Film Commissioner: Hoffman was true WNYer

This photo taken Jan. 19, 2014, shows Phillip Seymour Hoffman posing for a portrait at The Collective and Gibson Lounge Powered by CEG, during the Sundance Film Festival, in Park City, Utah. Hoffman, who won the Oscar for best actor in 2006 for his portrayal of writer Truman Capote in "Capote", was found dead Sunday, Feb. 2, 2014, in his New York apartment. He was 46. (Photo by Victoria Will/Invision/AP)
This photo taken Jan. 19, 2014, shows Phillip Seymour Hoffman posing for a portrait at The Collective and Gibson Lounge Powered by CEG, during the Sundance Film Festival, in Park City, Utah. Hoffman, who won the Oscar for best actor in 2006 for his portrayal of writer Truman Capote in "Capote", was found dead Sunday, Feb. 2, 2014, in his New York apartment. He was 46. (Photo by Victoria Will/Invision/AP)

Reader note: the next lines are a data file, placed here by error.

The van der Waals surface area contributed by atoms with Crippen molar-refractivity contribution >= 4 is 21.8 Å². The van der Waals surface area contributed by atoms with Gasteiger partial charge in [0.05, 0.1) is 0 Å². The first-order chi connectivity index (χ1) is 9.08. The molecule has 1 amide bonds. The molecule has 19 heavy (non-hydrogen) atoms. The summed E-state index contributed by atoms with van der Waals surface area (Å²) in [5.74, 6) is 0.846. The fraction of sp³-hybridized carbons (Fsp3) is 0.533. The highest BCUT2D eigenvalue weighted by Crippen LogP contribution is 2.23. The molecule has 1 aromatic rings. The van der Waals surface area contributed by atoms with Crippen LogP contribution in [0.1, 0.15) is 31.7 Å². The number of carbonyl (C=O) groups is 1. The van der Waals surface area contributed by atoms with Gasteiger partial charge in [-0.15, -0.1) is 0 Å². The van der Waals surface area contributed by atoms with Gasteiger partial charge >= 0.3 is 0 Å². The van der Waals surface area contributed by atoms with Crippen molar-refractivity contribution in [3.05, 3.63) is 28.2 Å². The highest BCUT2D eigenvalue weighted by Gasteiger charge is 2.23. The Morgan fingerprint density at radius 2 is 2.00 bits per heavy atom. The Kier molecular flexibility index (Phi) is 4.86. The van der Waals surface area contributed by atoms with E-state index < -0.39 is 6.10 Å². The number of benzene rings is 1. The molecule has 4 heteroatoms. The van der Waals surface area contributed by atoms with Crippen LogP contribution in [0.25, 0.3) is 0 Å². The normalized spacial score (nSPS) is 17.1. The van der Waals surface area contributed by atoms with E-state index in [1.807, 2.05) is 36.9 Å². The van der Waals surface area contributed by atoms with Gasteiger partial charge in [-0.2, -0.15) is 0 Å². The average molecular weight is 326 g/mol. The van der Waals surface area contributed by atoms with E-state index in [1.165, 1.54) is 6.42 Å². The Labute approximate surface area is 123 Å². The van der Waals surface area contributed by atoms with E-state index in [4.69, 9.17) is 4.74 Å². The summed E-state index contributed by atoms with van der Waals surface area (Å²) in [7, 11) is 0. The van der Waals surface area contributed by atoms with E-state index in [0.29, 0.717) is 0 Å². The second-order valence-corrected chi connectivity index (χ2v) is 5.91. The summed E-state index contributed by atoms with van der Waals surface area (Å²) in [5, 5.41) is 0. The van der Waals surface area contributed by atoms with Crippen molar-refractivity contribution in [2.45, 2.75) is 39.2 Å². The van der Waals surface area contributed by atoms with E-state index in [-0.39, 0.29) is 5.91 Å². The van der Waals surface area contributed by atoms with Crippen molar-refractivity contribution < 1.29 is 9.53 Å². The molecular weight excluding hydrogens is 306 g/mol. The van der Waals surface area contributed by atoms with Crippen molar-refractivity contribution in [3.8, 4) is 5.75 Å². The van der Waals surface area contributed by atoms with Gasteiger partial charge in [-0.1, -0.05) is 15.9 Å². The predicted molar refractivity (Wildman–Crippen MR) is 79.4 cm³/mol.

Actor Philip Seymor Hoffman was found dead Sunday. The Oscar Winner was found dead in his apartment. The news has shocked Hollywood, but it’s also affecting people closer to home.

Buffalo Niagara Film Commissioner Tim Clark says Hoffman was a true western New Yorker. He grew up near Rochester and spent some time here shooting a movie.

Sources say he died on an apparent drug overdose and found with a needle in his arm. Hoffman had been open about his struggles with drugs, telling CBS’s Steve Kroft that he stopped using at age 22 because he panicked.

In recent years Hoffman starred in the film Capote, his starring role earned him the “best actor” Oscar. Around that same time, Hoffman did some work here in western New York on another film called The Savages.

Clark says Hoffman felt right at home when he came to Buffalo. Last month Clark ran into the actor and said he seemed like he was in good spirits.

Hoffman’s family says his death was a “tragic and sudden loss.” They asked people to respect their privacy.

Hoffman leaves behind his partner  of 15 year Mimi O’Donnell and their three children. He was just 46 years old.

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